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New Medication Offers New Hope for Heart Patients

Things are looking up for patients who have an uncommon heart condition. The Food and Drug Administration last month approved a novel medication to treat obstructive hypertrophic cardiomyopathy.

Treating Hypertrophic Cardiomyopathy

Hypertrophic cardiomyopathy is a genetic condition that thickens the heart’s muscle tissue, threatening blood circulation and heart function. In rare cases, it can cause heart failure.

Now a first-in-class medication called mavacamten can reduce obstructions of the blood vessels for people with the disease. Clinical testing has shown the drugto be highly effective for as many as four out of five patients with obstructive hypertrophic cardiomyopathy.

The medication can increase the amount of exertion the heart can stand, called functional capacity. It also reduces symptoms, such as chest pain and shortness of breath, and can minimize the need for surgery.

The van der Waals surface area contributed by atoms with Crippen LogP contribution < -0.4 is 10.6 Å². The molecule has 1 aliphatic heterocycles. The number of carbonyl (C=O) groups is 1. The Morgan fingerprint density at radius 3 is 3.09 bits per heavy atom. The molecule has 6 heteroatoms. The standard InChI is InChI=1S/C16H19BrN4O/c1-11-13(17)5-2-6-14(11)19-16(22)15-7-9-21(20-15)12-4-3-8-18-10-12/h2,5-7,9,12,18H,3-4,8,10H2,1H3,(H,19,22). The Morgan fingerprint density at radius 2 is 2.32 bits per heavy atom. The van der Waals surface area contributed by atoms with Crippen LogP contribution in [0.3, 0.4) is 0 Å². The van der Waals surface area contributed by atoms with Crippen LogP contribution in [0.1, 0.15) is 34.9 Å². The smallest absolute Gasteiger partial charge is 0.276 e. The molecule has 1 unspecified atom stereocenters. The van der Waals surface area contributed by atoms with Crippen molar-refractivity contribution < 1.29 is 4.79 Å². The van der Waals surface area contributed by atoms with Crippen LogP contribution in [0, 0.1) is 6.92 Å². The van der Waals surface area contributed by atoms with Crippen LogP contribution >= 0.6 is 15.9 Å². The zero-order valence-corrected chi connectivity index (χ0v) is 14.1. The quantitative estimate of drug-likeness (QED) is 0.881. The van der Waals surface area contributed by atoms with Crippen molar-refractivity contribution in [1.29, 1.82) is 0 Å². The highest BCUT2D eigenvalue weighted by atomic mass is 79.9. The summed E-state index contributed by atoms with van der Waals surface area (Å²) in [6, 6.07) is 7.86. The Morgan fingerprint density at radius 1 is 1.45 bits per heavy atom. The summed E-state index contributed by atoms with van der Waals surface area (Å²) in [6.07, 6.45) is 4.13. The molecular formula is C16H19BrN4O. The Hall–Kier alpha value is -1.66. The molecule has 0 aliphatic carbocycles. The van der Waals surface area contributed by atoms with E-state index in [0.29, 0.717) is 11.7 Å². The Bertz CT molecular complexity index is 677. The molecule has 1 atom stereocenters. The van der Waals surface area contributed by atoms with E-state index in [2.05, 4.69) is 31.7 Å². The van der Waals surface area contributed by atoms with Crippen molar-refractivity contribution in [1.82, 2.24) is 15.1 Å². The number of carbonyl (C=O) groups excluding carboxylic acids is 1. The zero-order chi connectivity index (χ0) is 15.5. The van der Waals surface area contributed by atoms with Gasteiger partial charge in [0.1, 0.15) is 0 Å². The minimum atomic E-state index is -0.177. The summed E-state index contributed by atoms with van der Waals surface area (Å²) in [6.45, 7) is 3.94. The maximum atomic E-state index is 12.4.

The possibility of timely, effective treatment stands in stark contrast to the current standard of care for the 750,000 Americans affected by the disease. Many have a protracted path to diagnosis, if they ever get one.

Because hypertrophic cardiomyopathy’s symptoms vary and can masquerade as other cardiovascular conditions, only 15% of patients receive the diagnosis they need to begin targeted treatment.

Keeping an Eye on Coverage Decisions

With the approval of mavacamten, hypertrophic cardiomyopathy isset to join the ever-growing number of chronic but treatable conditions. That is, if insurers will cover the new medication.

New-to-market exclusions” keep patients from getting their medication covered for a period, 30 or 60 days, or even until the next coverage year. But being around for a year or more doesn’t guarantee coverage either.

Insurers and their pharmacy benefit managers continue to exclude more drugs from their formularies every year. The “big three” pharmacy benefit managers – CVS Caremark, Express Scripts and OptumRx – each exclude 400-500 medications.

A reliable treatment for obstructive hypertrophic cardiomyopathy could improve patients’ quality of life. It also has potential to save patients and the health care system money down the road by offsetting the need for intensive procedures. Both benefits can only be realized, though, if insurers embrace the opportunity.

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